About the path
A shared walk and cycle route exploring Onepoto Domain, within a volcanic cone that erupted 20,000-30,000 years ago.
This popular park offers something for the whole whānau including a lake, picnic areas, children's adventure playground and 'learn to ride' bike path, a forest and wetlands.
Start your walk or cycle at the end of the car park in the centre of Onepoto Domain. The shared path is a mix of paved, gravel and boardwalk surfaces. It's mostly flat, with some moderate hilly trails through the forest.
Follow the path past the public toilets and sports fields, over the pedestrian bridge and around the freshwater lake (mind small children as it's not fenced). The lake is a favourite location for people racing radio control boats and model sail boats. Kids will love spotting ducks and eels.
Head back towards the carpark, then take the path to your right past the children's adventure playground. The popular playground is suitable for all ages. There's a separate section for smaller children, and more challenging activities for older kids like the balance equipment, fort and flying fox.
If you have kids with you, don't miss the Onepoto Beginners Path - a safe cycling circuit with mock traffic markings that's perfect for children learning to ride bikes and scooters.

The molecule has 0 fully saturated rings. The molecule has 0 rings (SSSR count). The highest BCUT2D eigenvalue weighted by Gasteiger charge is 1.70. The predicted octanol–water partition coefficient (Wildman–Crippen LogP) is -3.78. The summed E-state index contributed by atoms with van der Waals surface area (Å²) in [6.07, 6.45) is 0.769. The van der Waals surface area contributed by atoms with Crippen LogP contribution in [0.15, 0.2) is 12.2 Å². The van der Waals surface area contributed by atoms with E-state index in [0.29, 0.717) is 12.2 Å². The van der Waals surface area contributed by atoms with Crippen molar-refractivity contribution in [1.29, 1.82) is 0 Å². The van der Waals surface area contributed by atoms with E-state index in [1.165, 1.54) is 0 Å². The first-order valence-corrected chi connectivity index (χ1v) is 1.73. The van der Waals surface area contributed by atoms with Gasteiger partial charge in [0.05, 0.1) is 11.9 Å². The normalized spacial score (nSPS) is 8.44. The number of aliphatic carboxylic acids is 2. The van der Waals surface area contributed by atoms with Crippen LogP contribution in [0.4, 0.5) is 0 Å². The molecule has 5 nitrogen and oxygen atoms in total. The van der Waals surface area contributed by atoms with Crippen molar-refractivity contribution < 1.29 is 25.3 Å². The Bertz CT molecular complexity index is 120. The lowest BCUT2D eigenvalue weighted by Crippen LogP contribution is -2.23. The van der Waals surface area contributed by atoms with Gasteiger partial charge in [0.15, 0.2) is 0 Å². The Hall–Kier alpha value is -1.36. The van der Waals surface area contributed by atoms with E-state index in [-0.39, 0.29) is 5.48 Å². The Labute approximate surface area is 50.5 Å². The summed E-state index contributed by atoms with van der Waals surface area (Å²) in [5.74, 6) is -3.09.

Continue along the path up into the regenerating forest on the crater rim. Look out for native birds and listen for birdsong. You can access this part of the park from Sylvan Avenue, however the entrance is steep and can be slippery when wet.
The route then takes you through a wetland which is home to pheasant, quail and pūkeko.
The path ends at a fantastic barbecue area, perfect for enjoying a relaxing afternoon. Find a picnic table away from the crowds and enjoy one of the quieter areas of Onepoto Domain.
Are you keen to feed the birds? Their favourite snacks are seeds and grains. Please don’t feed them bread as this affects the water quality of the lake and can make them sick. Remember to always feed them on land and avoid overfeeding them, as it’s better to encourage them to forage naturally.